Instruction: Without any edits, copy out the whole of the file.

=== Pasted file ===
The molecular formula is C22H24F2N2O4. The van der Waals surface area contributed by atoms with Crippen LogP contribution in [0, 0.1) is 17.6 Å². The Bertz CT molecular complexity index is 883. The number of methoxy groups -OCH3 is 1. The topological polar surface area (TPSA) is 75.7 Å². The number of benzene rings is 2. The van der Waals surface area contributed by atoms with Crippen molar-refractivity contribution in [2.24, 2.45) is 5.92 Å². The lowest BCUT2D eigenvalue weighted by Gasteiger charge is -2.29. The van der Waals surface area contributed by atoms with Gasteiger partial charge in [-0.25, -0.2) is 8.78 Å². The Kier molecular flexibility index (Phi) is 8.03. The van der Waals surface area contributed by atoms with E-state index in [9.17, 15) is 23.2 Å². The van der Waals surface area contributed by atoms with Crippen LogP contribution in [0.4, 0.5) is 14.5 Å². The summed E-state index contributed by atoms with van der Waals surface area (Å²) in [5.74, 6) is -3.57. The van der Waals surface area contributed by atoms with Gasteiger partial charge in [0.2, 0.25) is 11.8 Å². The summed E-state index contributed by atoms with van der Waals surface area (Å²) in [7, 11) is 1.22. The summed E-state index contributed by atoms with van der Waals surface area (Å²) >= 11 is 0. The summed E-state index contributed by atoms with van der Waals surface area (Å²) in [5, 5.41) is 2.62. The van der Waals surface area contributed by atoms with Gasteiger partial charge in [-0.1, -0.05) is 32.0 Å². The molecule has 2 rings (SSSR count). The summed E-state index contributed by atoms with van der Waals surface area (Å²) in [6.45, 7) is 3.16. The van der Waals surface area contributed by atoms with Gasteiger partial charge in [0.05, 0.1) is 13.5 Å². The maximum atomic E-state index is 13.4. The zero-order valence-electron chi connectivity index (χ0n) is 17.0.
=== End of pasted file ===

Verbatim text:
The molecular formula is C22H24F2N2O4. The van der Waals surface area contributed by atoms with Crippen LogP contribution in [0, 0.1) is 17.6 Å². The Bertz CT molecular complexity index is 883. The number of methoxy groups -OCH3 is 1. The topological polar surface area (TPSA) is 75.7 Å². The number of benzene rings is 2. The van der Waals surface area contributed by atoms with Crippen molar-refractivity contribution in [2.24, 2.45) is 5.92 Å². The lowest BCUT2D eigenvalue weighted by Gasteiger charge is -2.29. The van der Waals surface area contributed by atoms with Gasteiger partial charge in [-0.25, -0.2) is 8.78 Å². The Kier molecular flexibility index (Phi) is 8.03. The van der Waals surface area contributed by atoms with E-state index in [9.17, 15) is 23.2 Å². The van der Waals surface area contributed by atoms with Crippen LogP contribution in [0.4, 0.5) is 14.5 Å². The summed E-state index contributed by atoms with van der Waals surface area (Å²) in [5.74, 6) is -3.57. The van der Waals surface area contributed by atoms with Gasteiger partial charge in [0.2, 0.25) is 11.8 Å². The summed E-state index contributed by atoms with van der Waals surface area (Å²) in [7, 11) is 1.22. The summed E-state index contributed by atoms with van der Waals surface area (Å²) >= 11 is 0. The summed E-state index contributed by atoms with van der Waals surface area (Å²) in [5, 5.41) is 2.62. The van der Waals surface area contributed by atoms with Gasteiger partial charge in [-0.1, -0.05) is 32.0 Å². The molecule has 2 rings (SSSR count). The summed E-state index contributed by atoms with van der Waals surface area (Å²) in [6.45, 7) is 3.16. The van der Waals surface area contributed by atoms with Gasteiger partial charge in [0.05, 0.1) is 13.5 Å². The maximum atomic E-state index is 13.4. The zero-order valence-electron chi connectivity index (χ0n) is 17.0.